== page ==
Bio-Inspired Morphing Systems (BIMS)
SUMMARY: One of the features of all of Fuller’s designs and structures is the reliance on creating tensegrity structures using a combination of compression and tension elements. The tensional elements are typically flexible and there are many ways in which the forces and the lengths of these elements can be dynamically shifted. However, the compression bearing elements are difficult to dynamically change. Moreover, they must be structurally stiff; they typically are heavier and larger than the tensional elements. Inspired by the dynamic structure of biological cells, we propose a new form of structure that combines the tensional elements of surfaces and flexible tensional fibers to completely eliminate the need for any rigid compression elements. This approach generates structures that can be morphed in arbitrary fashion while maintaining structural strength at all times, whether used for a ship’s hull, an aircraft wing, a car’s aerodynamic shape, a bed, a chair, or energy harvesting systems using wind, water, or the sun.
PROBLEM SPACE: The elimination of rigid compression elements in the structure came about from considering the relationship of tensegrity within biological cell structure. Work by Gimzewski on cell mechanics and the action of drugs on cells was occurring when Chase was developing radical new morphing aircraft that could adapt to optimize aerodynamic efficiency for all flight conditions, significantly reducing fuel consumption. To become practical, the desired aircraft shape changes required new approaches that differed from traditional mechanical implementations where the structure, flexible skin, and actuation were all separate elements.
SOLUTION: Proof of concept of this holistic form of morphing has been experimentally realized in a laboratory. Dynamic morphing of a sphere to a cube without volume change and concave reverse morphing of an S-shape curve surface have been achieved. Furthermore, the technology for molding and bonding tensional elements to the skin has been tested.
Vesna’s artwork, informed by Fuller’s research, inspired the team to meet and discuss new implementations for morphing while maintaining strength and rigidity of a three dimensional structure. These new types of structures are “rigidly flexible”, maintaining strength and pliability at the same time, quite unlike any other existing material or structural system. A simple trimtab, reconsidering the implementation of compression elements in tensegrity structures, has enabled this redefining new types of structures that have the potential to impact design solutions across every facet of life.
In examining Fuller’s works, we paid particular attention to where he considers the need to have compression elements. He starts with an analogy of a balloon–gas pressure creates a compression force against the wall of the elastomeric skin. Fuller then considers the nanostructure of the polymer molecules, which, in response to the pressure, are stretched in tension. Hence the balloon is a structure that has a type of tensegrity, but the shape and the elasticity of the skin dictate the form. It is also a structure that is easily deformed unless the skin is thick and the internal pressure is high. Fuller’s genius was to replace the internal pressure by compression elements, and in the process to use discrete tension elements connected to these compression elements. In our discussions we realized that a biological cell has a similar, yet fundamentally different type of structure. Although a cell does have an internal pressure, it is not a balloon filled with liquid and it can morph in shape, form, and rigidity. The cell contains filamentary structures (actin) that forms both the cell membrane and elements that attach the membrane to the nucleus. If we consider, as an inspirational analogy, a balloon with many filaments connected to a central core, then tension will be taken up not only by the skin but also by the fibers. The fibers themselves can be arranged in any pattern of lengths and patterns. The compressive strength results from the osmotic pressure.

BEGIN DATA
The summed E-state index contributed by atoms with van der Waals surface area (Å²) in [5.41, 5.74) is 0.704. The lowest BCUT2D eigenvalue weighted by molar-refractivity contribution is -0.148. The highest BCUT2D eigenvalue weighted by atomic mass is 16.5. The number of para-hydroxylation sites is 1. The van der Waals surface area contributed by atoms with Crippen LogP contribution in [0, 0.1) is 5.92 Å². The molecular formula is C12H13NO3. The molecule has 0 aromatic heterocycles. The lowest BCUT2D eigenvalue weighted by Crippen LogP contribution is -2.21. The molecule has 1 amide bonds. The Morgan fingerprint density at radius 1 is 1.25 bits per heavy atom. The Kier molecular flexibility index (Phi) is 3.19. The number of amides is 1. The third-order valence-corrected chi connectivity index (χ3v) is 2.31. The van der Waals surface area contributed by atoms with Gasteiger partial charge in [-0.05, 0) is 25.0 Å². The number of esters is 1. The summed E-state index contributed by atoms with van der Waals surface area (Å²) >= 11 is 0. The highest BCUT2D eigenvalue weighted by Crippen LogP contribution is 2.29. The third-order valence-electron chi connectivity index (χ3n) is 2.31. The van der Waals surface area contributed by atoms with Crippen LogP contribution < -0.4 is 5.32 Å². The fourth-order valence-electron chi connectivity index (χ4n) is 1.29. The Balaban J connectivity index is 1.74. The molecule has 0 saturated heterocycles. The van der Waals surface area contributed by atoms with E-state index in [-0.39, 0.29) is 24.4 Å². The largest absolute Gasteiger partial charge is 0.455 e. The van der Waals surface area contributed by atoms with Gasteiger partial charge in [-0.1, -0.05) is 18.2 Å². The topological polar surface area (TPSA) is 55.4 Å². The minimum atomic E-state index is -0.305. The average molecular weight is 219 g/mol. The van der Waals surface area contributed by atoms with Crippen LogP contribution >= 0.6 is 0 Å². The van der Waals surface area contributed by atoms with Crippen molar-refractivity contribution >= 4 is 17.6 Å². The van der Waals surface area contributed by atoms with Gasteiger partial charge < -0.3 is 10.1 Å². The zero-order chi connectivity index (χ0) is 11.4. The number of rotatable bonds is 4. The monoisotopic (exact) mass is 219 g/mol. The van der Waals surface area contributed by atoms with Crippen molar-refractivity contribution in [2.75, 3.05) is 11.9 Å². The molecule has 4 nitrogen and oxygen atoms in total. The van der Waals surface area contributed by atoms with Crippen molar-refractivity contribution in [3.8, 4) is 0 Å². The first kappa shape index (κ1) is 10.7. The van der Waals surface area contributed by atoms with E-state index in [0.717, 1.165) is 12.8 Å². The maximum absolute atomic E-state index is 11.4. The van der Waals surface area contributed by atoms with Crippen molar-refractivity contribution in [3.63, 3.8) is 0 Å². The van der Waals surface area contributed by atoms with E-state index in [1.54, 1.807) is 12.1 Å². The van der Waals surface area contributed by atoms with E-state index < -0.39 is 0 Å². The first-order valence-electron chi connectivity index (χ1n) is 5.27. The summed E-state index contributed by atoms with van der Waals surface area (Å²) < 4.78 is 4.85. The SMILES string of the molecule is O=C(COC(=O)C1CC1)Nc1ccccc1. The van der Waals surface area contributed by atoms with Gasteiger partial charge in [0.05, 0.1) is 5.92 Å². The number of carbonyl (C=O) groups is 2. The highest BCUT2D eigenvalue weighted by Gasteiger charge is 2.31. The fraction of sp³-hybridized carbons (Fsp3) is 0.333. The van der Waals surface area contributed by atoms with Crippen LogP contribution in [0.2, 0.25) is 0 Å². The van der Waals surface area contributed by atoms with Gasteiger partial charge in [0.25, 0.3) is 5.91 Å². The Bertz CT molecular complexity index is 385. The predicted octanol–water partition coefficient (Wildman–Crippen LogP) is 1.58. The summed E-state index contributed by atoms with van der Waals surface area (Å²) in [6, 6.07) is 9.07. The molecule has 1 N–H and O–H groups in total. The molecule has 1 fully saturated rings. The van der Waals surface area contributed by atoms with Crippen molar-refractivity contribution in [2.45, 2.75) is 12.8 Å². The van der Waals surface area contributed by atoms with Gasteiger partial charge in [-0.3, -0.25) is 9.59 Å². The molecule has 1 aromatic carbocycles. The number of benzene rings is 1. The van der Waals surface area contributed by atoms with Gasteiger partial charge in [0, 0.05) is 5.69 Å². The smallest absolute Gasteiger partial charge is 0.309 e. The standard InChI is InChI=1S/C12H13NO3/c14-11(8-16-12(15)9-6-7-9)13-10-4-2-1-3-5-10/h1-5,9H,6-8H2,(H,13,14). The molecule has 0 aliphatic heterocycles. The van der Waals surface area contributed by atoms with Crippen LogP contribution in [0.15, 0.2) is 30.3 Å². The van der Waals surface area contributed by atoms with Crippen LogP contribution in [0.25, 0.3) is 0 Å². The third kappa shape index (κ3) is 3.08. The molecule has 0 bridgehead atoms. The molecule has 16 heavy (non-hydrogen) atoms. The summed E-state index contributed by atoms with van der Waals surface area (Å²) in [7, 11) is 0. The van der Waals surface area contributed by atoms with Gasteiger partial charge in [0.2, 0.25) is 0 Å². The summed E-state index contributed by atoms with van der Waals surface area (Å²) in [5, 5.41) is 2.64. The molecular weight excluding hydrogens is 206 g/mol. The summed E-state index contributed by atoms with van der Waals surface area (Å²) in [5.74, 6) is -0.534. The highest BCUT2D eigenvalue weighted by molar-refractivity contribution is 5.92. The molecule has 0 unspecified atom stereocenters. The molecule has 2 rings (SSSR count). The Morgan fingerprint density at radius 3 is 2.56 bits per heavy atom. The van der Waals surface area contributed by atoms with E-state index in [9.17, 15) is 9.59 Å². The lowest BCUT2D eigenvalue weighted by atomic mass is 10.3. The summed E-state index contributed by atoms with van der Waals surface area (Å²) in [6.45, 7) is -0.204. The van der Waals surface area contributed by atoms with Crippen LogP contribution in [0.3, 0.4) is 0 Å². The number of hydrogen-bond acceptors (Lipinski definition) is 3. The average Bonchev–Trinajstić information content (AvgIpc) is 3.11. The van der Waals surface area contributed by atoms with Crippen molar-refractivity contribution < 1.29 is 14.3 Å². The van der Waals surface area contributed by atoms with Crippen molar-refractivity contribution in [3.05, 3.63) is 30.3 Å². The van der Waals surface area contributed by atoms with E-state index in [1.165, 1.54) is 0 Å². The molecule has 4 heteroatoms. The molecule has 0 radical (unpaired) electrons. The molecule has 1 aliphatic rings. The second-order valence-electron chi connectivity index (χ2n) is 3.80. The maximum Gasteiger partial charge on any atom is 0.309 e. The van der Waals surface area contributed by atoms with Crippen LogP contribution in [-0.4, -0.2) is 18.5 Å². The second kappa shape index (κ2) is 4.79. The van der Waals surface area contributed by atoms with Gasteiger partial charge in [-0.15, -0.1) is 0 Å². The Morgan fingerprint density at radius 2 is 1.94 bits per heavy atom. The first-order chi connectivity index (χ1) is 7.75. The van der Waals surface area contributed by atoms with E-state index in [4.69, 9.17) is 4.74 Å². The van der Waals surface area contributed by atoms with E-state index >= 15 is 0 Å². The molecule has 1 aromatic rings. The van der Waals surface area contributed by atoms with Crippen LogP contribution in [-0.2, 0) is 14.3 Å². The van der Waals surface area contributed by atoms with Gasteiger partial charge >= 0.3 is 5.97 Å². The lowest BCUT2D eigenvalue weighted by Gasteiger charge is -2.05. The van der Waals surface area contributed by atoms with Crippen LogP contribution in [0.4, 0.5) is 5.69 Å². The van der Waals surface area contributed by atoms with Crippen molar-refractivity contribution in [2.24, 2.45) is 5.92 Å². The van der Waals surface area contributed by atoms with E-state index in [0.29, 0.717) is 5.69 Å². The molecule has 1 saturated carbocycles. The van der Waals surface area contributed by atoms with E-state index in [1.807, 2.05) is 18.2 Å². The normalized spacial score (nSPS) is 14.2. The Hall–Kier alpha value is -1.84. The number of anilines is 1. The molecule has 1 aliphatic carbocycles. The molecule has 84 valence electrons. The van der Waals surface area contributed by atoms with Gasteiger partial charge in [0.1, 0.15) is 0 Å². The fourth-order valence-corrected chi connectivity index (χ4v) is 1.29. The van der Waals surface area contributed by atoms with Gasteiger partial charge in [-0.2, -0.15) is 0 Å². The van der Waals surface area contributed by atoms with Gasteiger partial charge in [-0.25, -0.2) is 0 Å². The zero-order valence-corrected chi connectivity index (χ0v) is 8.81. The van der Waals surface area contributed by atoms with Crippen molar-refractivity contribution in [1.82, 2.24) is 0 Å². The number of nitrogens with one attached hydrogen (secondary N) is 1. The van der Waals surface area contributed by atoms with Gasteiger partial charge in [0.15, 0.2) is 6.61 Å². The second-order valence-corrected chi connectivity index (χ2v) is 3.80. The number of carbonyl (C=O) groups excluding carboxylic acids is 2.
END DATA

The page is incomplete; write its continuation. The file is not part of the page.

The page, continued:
Such a structure could create a square strong rigid balloon if the pattern of filaments was arranged with the correct lengths to a central point. Indeed, if we dynamically change the lengths of the filaments, the structure will change form. Optimum selection of filament density, skin mechanics, and the balance of internal pressure and length and elasticity of the filaments enables objects that can radically change volume and or shape at high speed in amazing, nearly arbitrary ways. Varying design solutions including rigid open structures can be realized by creating the biological analogy of an extra-cellular matrix connecting many of the elements. These elements or whole structures may be filled with different media such as gases for lightweight structures, fuels or inert gas mixtures for transportation systems, or pure liquid for ships that have morphable hulls. Although this radical new trimtab extension of Fuller’s original concept will enable new dynamic shape changing design solutions, it is itself just a trimtab that will spur on total reconsideration of our current, primarily static design solutions, resulting in holistic dynamic structures that sense and respond to the environment.